In this setting, as I spent most of my time with Swami Ji, I started thinking about what makes one leave one’s family life and discard all relationship, material possessions and devote himself to a concept, to an idea or to a religious philosophy. Soon, I was thinking of why and how Swami Yatidharmanand got on to this spiritual path. In trying to understand what made him to become a Swami… and why, I started asking him about his previous life and his family? Initially he was quite reluctant but slowly after many years persistent enquiry, I was able to piece together his past life and the path to the present life of an ordained Swami.

So here is the story of a young boy, son of a spice merchant and a popular magician; story of a Software professional working in Hong Kong, about his journey from a materialistic world towards fulfilling his own destiny.

At the age of 10-11, playing among the other kids on the banks of river in a small town Cuttack, Orissa, young Yatidharmanand had lot of questions, most of which were left unanswered for a long time. Even though his father, a famous magician as well as a dedicated devotee of Guru Ji (Swami Chidananda Ji from Shivanand Ashram) were all there to provide the answers, he did not get them. Probably the time was not ready for him to be on this spiritual path. He had a happy childhood among brothers, sisters and friends as his father was a prosperous, well respected Spice merchant and a popular magician. Most of his time away from school was spent in company of his father and his Guru Ji, on his lecture tours. His father used to perform magical feats of materializing spiritual books from thin air, bring out garlands from magic hats etc, to attract and retain the simple village folks, to propagate Hindu religious philosophy with Swami Ji’s spiritual discourse. Over the period of many years, his father had set up a good business for the family, with an idea to leave it all behind to take care of his family when his time is to retire. His father had made up his mind long time back to join on the footsteps of his guru and renounce all to become a Sadhu at the right time. That day arrived too soon for young Yati. The business was not yet fully established and as his father left, it slowly died a natural death leaving Yati with his mother, sister and brothers to care of.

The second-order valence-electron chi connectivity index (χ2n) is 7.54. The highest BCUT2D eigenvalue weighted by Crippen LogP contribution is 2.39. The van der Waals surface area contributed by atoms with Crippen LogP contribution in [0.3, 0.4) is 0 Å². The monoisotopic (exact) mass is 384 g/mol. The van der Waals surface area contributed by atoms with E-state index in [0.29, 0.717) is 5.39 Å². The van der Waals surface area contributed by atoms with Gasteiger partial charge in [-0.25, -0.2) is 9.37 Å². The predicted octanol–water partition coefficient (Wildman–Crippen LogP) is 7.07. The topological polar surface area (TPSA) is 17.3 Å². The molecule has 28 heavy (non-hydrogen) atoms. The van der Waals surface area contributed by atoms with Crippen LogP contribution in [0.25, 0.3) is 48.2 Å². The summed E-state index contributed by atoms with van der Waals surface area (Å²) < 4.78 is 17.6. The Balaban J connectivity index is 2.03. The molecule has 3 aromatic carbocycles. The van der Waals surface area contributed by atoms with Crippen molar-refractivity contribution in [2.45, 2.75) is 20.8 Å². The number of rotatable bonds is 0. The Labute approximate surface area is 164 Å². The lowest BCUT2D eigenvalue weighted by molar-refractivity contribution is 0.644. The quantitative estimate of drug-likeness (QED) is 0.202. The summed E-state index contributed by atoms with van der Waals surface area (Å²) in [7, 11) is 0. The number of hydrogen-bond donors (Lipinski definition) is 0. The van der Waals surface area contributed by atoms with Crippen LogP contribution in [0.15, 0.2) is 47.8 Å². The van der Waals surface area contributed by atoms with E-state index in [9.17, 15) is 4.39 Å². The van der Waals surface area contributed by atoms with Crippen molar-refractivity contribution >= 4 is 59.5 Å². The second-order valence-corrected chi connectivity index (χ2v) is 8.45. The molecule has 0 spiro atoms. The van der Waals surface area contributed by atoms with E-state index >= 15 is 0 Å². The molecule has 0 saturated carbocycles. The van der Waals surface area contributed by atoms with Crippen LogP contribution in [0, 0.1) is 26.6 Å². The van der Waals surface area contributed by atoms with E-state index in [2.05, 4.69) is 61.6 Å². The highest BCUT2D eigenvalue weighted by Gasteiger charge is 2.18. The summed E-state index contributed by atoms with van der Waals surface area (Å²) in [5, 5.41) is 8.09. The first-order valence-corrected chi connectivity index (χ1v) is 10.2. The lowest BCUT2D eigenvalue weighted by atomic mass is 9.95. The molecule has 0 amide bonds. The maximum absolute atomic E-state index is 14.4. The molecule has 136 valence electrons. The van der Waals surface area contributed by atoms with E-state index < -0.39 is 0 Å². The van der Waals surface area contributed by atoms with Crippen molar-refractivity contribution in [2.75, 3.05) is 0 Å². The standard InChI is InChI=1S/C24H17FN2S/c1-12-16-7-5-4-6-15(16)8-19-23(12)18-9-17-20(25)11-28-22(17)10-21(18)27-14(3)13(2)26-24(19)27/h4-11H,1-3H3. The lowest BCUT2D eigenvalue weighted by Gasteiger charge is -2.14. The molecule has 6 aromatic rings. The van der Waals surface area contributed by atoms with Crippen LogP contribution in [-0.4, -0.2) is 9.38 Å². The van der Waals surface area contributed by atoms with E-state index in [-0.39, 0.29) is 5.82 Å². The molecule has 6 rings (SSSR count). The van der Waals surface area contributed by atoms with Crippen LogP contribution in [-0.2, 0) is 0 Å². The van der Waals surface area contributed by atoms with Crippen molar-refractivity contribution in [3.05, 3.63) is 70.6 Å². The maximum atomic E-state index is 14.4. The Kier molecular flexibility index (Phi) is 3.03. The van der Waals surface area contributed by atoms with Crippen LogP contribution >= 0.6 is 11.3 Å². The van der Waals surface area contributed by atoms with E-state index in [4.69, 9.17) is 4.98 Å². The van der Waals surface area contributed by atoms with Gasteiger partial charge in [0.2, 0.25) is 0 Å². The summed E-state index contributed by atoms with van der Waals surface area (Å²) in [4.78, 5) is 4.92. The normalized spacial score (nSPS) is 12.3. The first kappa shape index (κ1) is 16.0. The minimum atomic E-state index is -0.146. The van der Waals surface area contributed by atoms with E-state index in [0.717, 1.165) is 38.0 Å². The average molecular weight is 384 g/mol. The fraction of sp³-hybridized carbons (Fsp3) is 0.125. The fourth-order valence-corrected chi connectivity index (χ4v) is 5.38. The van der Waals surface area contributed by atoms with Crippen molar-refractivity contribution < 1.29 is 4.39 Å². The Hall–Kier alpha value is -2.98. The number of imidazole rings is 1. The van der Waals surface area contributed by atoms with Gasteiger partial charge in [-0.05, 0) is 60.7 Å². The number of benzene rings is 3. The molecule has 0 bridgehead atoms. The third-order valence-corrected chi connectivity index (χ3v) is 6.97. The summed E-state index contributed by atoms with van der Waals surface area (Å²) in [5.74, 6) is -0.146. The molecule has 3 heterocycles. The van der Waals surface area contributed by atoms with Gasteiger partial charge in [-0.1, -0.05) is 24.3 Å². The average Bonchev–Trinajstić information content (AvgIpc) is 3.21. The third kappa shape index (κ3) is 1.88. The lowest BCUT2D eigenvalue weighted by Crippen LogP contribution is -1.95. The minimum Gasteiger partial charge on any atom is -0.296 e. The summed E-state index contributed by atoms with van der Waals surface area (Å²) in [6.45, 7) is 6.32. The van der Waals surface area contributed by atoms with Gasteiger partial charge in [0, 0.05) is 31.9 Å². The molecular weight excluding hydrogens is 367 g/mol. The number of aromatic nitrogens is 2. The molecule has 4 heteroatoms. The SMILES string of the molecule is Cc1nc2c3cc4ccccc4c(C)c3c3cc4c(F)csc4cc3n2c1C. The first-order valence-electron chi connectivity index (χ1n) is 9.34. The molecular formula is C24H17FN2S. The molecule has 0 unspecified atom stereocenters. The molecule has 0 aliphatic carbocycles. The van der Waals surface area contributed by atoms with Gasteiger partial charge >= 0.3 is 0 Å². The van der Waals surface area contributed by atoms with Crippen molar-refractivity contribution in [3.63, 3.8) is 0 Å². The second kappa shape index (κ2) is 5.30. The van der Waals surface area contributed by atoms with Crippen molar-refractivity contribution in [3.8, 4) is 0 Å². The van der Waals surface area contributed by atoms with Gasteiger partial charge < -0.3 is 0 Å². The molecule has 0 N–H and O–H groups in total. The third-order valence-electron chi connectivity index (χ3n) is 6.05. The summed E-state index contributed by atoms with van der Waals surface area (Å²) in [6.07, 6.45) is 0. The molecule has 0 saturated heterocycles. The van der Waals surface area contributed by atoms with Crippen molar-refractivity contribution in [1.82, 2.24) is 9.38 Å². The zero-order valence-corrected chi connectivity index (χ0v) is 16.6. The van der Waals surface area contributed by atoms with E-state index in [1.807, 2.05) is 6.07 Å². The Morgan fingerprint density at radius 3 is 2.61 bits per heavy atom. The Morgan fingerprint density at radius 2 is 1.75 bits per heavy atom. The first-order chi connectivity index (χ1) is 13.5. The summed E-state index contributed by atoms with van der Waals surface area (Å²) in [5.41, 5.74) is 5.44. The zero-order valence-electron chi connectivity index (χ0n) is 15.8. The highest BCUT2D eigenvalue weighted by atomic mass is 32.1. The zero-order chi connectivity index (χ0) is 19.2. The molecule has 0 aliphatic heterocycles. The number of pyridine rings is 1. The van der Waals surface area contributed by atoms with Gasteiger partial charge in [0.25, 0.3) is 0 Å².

After a protracted struggle, to survive in the poverty that followed, he one day decided to go to Rishikesh to confront Guru Ji and his father. The meeting with his father proved to be very impersonal as his father was well on his own spiritual journey. As his father rightfully believed that he had completed all his duties towards family, he was not interested in going back to take care of the family that he has had renounced long time back. So he gently guided his son to his Guru Ji to listen to him and seek advice.